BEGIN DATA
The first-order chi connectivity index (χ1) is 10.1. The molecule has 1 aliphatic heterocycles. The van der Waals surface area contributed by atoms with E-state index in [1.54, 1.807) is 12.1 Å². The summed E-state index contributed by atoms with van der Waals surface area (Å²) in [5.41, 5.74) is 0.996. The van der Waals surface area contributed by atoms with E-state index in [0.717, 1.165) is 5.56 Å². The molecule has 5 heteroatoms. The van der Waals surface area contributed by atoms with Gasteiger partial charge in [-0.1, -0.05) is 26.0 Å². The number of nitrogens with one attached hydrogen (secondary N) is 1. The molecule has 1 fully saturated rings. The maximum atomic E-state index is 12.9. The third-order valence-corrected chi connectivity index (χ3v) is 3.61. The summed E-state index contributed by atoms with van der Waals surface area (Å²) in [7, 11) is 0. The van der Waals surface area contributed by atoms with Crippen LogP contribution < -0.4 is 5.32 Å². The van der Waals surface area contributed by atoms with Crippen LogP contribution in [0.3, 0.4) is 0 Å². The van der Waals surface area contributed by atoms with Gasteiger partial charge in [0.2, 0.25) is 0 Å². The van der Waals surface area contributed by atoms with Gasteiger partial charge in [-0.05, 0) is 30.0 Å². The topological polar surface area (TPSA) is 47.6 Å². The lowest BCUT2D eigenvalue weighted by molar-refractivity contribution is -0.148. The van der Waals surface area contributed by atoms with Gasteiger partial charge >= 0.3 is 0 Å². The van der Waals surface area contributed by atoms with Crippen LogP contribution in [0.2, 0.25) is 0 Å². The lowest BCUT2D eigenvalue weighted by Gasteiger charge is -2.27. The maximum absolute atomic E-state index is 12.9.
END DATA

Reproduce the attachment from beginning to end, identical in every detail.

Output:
The first-order chi connectivity index (χ1) is 10.1. The molecule has 1 aliphatic heterocycles. The van der Waals surface area contributed by atoms with E-state index in [1.54, 1.807) is 12.1 Å². The summed E-state index contributed by atoms with van der Waals surface area (Å²) in [5.41, 5.74) is 0.996. The van der Waals surface area contributed by atoms with E-state index in [0.717, 1.165) is 5.56 Å². The molecule has 5 heteroatoms. The van der Waals surface area contributed by atoms with Gasteiger partial charge in [-0.1, -0.05) is 26.0 Å². The number of nitrogens with one attached hydrogen (secondary N) is 1. The molecule has 1 fully saturated rings. The maximum atomic E-state index is 12.9. The third-order valence-corrected chi connectivity index (χ3v) is 3.61. The summed E-state index contributed by atoms with van der Waals surface area (Å²) in [7, 11) is 0. The van der Waals surface area contributed by atoms with Crippen LogP contribution < -0.4 is 5.32 Å². The van der Waals surface area contributed by atoms with Crippen LogP contribution in [0.3, 0.4) is 0 Å². The van der Waals surface area contributed by atoms with Gasteiger partial charge in [0.2, 0.25) is 0 Å². The van der Waals surface area contributed by atoms with Gasteiger partial charge in [-0.05, 0) is 30.0 Å². The topological polar surface area (TPSA) is 47.6 Å². The lowest BCUT2D eigenvalue weighted by molar-refractivity contribution is -0.148. The van der Waals surface area contributed by atoms with Gasteiger partial charge >= 0.3 is 0 Å². The van der Waals surface area contributed by atoms with Crippen LogP contribution in [0.2, 0.25) is 0 Å². The lowest BCUT2D eigenvalue weighted by Gasteiger charge is -2.27. The maximum absolute atomic E-state index is 12.9.